Of course, with all this talk of freedom and artistic integrity, you might think that the future of the comic book is an easily definable thing: the key to success for comic book artists is to tell the truthful and relevant stories that they need to tell. However, as Lloyd recognised himself, technological advances in the genre, such as increasingly more realistic digital art and a move towards motion comics and away from traditional paper sources, have made it a lot more complicated than that. But rather than worrying about it, he’s embracing the future, dedicating his time now to publishing a digital-only weekly comic book series called Aces — digital is, as he sees it, the future of the genre. While Lloyd would be the first to admit that the move to digital publishing is slow in the uptake due to collectors prioritising the page over the screen, if we learned anything from this event it’s that you need to create the works you believe in, and this, for him, is one of them.
Lloyd artfully used the evening to address a variety of topics suitable for the diversity of his audience. From learned advice for aspiring comic book artists (such as always keeping a bit of money in your account to allow yourself time to choose the next job carefully) to suppositions on how V for Vendetta continues to influence notions of freedom and anarchy in the present day (what with groups such as Anonymous still using V’s Guy Fawkes mask), it was clear how passionate he still is about his work. The topic of the Guy Fawkes mask was a particularly intriguing one, given the ‘killer clown’ phenomenon currently sweeping the UK media. Masks are another area in which the worlds of comic books and anthropology overlap. Where there have been humans, there have been masks – the Pitt Rivers proves this in their display of walls full of masks from various cultures around the world. And what does Lloyd think of all of this? While he may be immensely proud that V’s Guy Fawkes mask is still being used in the fight for good, he’s quick to come down hard on those who use masks not to incite change, but for their own stupidity or as a scare tactic (the aforementioned clowns being a pet hate of his). “[The mask is for me] a symbol of protest against tyranny of any kind… [the people that wear the mask] are trying to do the best they can to fight against oppression and I support that.” But just because part of a mask’s job is to obscure the face, says Lloyd, that doesn’t mean it obscures the person behind it. “I actually think it gives people an identity”. An individual with a mask? Certainly food for thought.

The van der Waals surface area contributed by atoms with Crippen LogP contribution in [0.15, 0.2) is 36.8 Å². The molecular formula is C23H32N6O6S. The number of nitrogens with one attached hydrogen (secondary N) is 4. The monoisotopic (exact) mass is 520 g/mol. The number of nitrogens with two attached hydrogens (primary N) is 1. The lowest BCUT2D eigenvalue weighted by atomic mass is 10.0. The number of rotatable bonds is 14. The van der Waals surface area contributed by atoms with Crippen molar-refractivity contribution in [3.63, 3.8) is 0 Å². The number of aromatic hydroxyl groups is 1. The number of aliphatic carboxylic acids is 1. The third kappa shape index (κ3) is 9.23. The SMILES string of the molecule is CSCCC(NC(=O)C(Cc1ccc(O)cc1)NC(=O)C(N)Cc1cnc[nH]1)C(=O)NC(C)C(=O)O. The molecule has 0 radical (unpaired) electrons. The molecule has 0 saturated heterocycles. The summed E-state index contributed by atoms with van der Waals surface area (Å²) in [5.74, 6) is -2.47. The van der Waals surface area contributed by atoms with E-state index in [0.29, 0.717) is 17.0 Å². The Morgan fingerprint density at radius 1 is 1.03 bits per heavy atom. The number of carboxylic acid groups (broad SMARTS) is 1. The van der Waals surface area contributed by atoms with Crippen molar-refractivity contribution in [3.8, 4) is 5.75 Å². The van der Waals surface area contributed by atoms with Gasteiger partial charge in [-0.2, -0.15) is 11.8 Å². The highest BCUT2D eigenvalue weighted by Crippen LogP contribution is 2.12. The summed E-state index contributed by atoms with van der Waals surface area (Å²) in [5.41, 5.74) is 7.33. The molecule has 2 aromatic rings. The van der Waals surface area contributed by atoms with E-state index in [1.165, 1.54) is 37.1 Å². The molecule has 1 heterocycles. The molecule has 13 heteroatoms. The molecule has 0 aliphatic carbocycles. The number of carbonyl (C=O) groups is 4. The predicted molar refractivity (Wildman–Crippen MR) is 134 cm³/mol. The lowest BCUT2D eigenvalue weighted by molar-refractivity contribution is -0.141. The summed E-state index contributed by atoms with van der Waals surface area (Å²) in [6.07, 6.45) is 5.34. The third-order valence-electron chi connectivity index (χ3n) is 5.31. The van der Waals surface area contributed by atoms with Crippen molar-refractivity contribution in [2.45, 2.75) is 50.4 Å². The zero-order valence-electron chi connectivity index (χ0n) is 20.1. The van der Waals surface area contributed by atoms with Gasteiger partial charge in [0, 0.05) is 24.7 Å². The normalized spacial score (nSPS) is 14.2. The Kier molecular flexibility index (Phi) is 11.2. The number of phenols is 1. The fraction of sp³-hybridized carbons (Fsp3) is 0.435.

On the eve that Bob Dylan won the Nobel Prize for Literature one can only wonder if a comic book artist might ever win it. If, like Lloyd, comic book artists commit to telling the thought-provoking stories that really need to be told, challenging the status quo while pushing the boundaries of the medium, we might just see it happen in the not too distant future.
Shannon Jade Wilson
The Edgar Wind Society for Art History, TORCH Comics and Graphic Novels Network and the Pitt Rivers Museum run various events throughout the year. Head to their websites to find out more about their work and to sign up to their mailing lists.